The Retrofit Roofing Game:
The Framing Systems
This month, we will discuss the different types of retrofit
framing systems that best suit a project.
Once you have found that ideal opportunity for retrofitting an
existing roof, you will probably already have a pretty good idea
what the new roof's geometry will be. While this was the first
question, will you now know what the best-suited under structure
will be to create the new roof geometry?
For existing flat roofs, there is basically one type of
light-gauge steel framing system with many optional components that
make it adaptable to the multitude of roof structures out there.
For existing sloped roofs, there are several sub-framing assemblies
that have been used, but only a few are code compliant,
structurally correct systems, which I will explain later.
Most of the retrofit manufacturers have framing systems that are
very similar. Why? Because this is not rocket science and you
cannot reinvent the wheel. Their differences are primarily in the
way the framing is braced both transversely (eave to eave) and
longitudinally (parallel to the new metal roof's ridgeline). Some
are easier to erect, but in the end they all make this very
lightweight framing system extremely stable.
Finally, once you begin to compare the new roof's geometry to
the existing roof's framing it becomes clear when the various base
system options come into play. This was discussed last month in our
Fit-for-Use Applications column.
Now let's discuss the correct framing system. Let's say that
your existing flat roof has an open-web steel bar joist support
system. This project will probably be suited for "Post &
Purlin" type framing (see Figure 1), understanding that the base
members may or may not change from intermittent to continuous
members based on the new roof geometry.
However, if your new roof slope is perpendicular to the span
direction of the bar joist and is principally gabled at both ends,
then you may want to look at what we call a "Wide-Bay or Span"
framing system (see Figure 2). Essentially a modified Post &
Purlin system, its value is in reducing the amount of framing to be
erected and needs to attach to the existing roof system. Different
from the Post & Purlin, this system has greater purlin spans
and its vertical supports are located directly over the existing
primary supports, such as beams.
This system is good as long as the purlins are not spanning more
than 20 to 25 feet. The only drawback to this system is in its
anchorage requirements where the required pull-out to be satisfied,
can exceed four or five times that of the Post & Purlin.
As a point of interest, the two different framing systems have
been combined many times for use on the same project. The Wide-Bay
design is usually ideal for existing glulam roof systems due to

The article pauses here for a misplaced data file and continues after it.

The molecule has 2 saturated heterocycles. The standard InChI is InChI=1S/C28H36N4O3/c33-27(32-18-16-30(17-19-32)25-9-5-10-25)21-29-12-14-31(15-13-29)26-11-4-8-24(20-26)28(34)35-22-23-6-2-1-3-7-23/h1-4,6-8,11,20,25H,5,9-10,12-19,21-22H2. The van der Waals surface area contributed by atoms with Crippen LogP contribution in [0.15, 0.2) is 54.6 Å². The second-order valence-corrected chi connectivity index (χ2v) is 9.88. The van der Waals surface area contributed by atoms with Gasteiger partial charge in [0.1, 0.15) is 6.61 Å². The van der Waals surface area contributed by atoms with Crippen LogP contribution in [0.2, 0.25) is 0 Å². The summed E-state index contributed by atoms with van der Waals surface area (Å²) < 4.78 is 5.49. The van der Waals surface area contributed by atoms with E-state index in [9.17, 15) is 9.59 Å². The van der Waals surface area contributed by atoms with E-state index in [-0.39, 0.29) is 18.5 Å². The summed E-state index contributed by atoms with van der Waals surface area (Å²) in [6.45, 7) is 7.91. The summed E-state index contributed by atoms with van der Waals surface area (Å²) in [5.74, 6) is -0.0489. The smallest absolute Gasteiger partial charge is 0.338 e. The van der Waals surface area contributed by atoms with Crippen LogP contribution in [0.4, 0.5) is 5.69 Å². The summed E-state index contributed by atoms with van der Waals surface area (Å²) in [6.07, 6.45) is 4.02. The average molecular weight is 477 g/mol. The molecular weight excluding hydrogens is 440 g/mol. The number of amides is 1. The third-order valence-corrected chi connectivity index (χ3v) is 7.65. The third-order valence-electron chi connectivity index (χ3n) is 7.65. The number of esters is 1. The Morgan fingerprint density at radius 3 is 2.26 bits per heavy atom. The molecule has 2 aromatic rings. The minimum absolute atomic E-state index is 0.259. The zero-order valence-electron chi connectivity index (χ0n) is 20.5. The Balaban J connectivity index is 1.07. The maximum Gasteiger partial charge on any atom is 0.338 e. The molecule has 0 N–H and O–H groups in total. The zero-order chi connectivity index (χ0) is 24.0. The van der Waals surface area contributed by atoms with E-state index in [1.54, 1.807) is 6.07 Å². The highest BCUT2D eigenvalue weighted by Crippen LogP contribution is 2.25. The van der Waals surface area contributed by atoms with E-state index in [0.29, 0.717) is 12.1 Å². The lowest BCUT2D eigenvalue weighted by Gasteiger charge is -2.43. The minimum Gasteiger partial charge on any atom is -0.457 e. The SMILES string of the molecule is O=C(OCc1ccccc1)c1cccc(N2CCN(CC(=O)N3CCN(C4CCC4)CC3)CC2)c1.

their having a structural wood decking in lieu of joists and the
laminated beams are spaced less than 20 feet on-center. It could
also apply to concrete and some heavy timber roofs as well.
If your building is not a flat roof, then you have some options
as well, but be cautious. For decades, the metal construction
industry manufacturers and contractors have been installing new
metal roofs over asphalt shingles and other sloped roof assemblies
including existing metal building roofs (see Figure 3). Today, it
is a little more difficult since most building code authorities
have acquired jurisdiction over roof replacements. Even though some
people may argue that replacing a roof falls under building
maintenance, the permitting bodies don't see it that way. The
problem? You now have to have your new roof engineered to meet the
local code's regulated wind speeds and snow loads. This means a
sub-framing system is engineered to accommodate the ASTM E-1592
wind uplift test results of the new metal roof, as well as
supporting heavier adopted snow loads. It can get tricky, so
consult with a manufacturer that knows this business and can help
you choose the right system.
If you are just entering the retrofit market, there are several
qualified manufacturers that furnish the engineering, framing
components and new metal roofing, which provide a complete package.
The ones I know of are members of the Metal Construction
Association (MCA), which in my opinion establishes them as a
"player" in the retrofit roofing game.
Next month, we will discuss how retrofit systems can help
existing buildings achieve energy independence.
Mark James has more than 40 years experience in
the retrofit and metal construction markets, working for leading
manufacturers and executing great projects. Currently, he is
president of RetroSpec LLC, a consulting company offering direction
and deep knowledge of the retrofit business for manufacturers and
contractors. James can be reached at email@example.com.